Before moving to San Francisco, I lived in Boston with my best friends. My roommates were my family, in almost every sense of the word. But when a handful of twenty-somethings finish scrolling through Tinder and giggling over $5 wine, they don’t give each other a squeeze and an “I love you” before turning in for the night. Since moving in with my San Francisco family, that’s all changed. No matter how the evening is spent – likely without boy-talk or cheap wine – there’s always a big ol’ hug before bed and a real heartfelt “I love you.”
That’s not the only part that’s different. As I mentioned last time, I often feel like I’m the most food-ignorant person in this city. Back in Boston, I knew where to find the best kale and what farm it came from (Siena Farms, duh). I knew where the best sushi was (Avana, hello!). And, most of the time, I was the ruler of the kitchen (Ah, how I miss my cast iron skillet). Here, there are species of kale you couldn’t even dream of, like the Dinosaur variety, in the garden, usurping the front of the house. I don’t know where the best anything is, though I did eat at Ebisu and am forever changed. And I certainly, certainly am not the ruler of the kitchen.
Justine, my Aunt Sydney’s partner, is the kitchen queen. It’s no rare sight to see a potpourri of soaking beans, nuts, and grains scattered across the counters in glass bowls. She makes hummus that puts Sabra to shame. She crafts tahini salad dressing that’s life changing.
She even prepares gourmet puppy chow for Ivy, the mini Labradoodle I’m considering kidnapping.
Sydney, on the other hand, is often so busy being the rabbi of San Francisco that there isn’t much time for cooking. Between births, marriages, deaths, meltdowns, and sermons, it’s amazing that we actually get to see her at all! Busy as she may be, she is still a Jewish mother, which means she will always make feeding her kids her #1 priority.
So, when Eli (son #1) came back from Camp Tawonga for the weekend, she obviously needed to make up for lost time.
On top of that, Gabe (son #2), was getting ready to join Eli at camp. On top of that, Mateo (Justine’s son) was on his way back from Mexico. – Try to keep up. – As the icing on the cake (I mean crumble), I hadn’t seen Syd in a week since she and Justine had been in Mendocino setting up their new second home, The Albion Schoolhouse.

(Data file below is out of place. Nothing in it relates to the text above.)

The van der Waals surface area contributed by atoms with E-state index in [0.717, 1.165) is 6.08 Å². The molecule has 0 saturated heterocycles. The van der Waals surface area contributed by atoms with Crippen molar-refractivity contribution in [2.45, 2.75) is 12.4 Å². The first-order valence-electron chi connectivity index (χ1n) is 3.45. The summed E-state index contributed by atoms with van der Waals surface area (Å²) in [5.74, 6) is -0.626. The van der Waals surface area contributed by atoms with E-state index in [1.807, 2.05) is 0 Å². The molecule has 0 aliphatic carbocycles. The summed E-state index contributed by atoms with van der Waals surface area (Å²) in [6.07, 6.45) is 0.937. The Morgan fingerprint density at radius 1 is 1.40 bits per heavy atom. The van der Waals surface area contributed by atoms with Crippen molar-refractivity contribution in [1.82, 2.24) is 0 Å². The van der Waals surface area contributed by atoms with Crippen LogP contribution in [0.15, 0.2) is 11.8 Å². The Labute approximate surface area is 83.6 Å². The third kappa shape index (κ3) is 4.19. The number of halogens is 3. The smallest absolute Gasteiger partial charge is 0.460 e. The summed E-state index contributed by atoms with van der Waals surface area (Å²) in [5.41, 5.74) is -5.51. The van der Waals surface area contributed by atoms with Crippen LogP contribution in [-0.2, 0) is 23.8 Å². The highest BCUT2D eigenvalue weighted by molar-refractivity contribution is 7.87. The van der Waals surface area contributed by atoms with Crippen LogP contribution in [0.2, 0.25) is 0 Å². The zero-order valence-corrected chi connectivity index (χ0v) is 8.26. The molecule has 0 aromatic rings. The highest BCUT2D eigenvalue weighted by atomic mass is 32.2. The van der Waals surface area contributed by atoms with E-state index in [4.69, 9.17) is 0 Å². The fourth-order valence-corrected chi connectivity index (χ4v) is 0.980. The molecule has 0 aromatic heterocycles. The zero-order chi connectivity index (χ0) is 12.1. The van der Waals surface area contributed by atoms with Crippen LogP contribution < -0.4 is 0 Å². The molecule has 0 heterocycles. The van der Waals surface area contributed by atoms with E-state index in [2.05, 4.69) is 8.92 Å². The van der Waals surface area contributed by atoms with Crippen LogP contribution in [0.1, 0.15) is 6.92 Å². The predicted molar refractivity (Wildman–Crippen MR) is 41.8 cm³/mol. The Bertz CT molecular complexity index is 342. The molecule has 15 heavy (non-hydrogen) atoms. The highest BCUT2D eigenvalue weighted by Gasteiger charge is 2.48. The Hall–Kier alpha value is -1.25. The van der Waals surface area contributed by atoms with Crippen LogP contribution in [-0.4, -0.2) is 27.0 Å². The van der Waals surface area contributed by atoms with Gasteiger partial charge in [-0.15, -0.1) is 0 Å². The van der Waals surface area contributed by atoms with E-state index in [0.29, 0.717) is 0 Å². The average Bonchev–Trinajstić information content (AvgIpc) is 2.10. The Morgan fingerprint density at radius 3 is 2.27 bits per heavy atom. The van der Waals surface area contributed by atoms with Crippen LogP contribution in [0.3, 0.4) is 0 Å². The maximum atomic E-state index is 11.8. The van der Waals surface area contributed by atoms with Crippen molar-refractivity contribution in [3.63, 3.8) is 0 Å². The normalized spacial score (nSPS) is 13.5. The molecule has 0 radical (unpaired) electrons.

In other words, it was time to get cooking. Sydney took me to our local produce market, where we debated over which fruit looked best.
We settled on these strawberries you could smell from a mile away and some hefty shoots of rhubarb, to boot. Now, as far as crumbles go, I like to stick to what I know. Why mess with a good thing?
Here’s why: because rhubarb is a delicious anomaly. How it transforms from a bitter, hard, unpalatable thing into a tender, slightly sour, rich miracle is beyond me. Honestly, I’ve always been a little afraid of the stuff for that reason. But thank Yahweh for Rabbi Sydney Mintz because a new door has been opened for me. Sadly, that door won’t be open for long, since rhubarb is in season for only a few more weeks.
This Almond Crunch & Summer Fruit Crumble is delightfully mild in sweetness. The baked yumminess on top is nutty and oaty, which gives each bite a satisfying crunch and earthy flavor.
It almost tastes healthy, though I assure you it’s not. Syd claims we added too much butter, but I feel passionately that every part of this crumble is perfect. The fruit gets ultra tender and becomes infused with a subtle citrus flavor thanks to the orange juice. The crumbly top is hearty and wholesome. It’s a refreshing dessert (or breakfast!) for a warm summer night* and obviously deserves to be paired with a generous scoop of vanilla ice cream.
*Or a freezing cold summer night, which has been my experience in the foggy Bay Area.
8 cups rhubarb, chopped into ½ inch pieces (approx. 8 large stalks)
6 cups strawberries, quartered
1 cup fresh orange juice
2 cups sugar
16 tablespoons unsalted butter, melted (2 sticks)
1 teaspoon salt
2 cups raw almonds
2 cups oats
½ cup almond meal
1. Preheat oven to 375 degrees.
2. Combine rhubarb, strawberries, orange juice, and one cup of sugar in a large bowl. Set aside.
3. In a large food processor, pulse almonds until chunky. Set aside.
4. Add remaining cup of sugar, salt, oats, and almond meal in the food processor. Blend until just combined. Pour in melted butter and blend until mixture is wet and crumbly. Add almonds back in and pulse just a few more times.
5. Lay fruit out in one or two deep pans. We used one 13” x 13” dish. Cover fruit with crumble mixture, making sure to leave no spot uncovered.
6. Bake for one hour, or until crumble top is firm and slightly browned.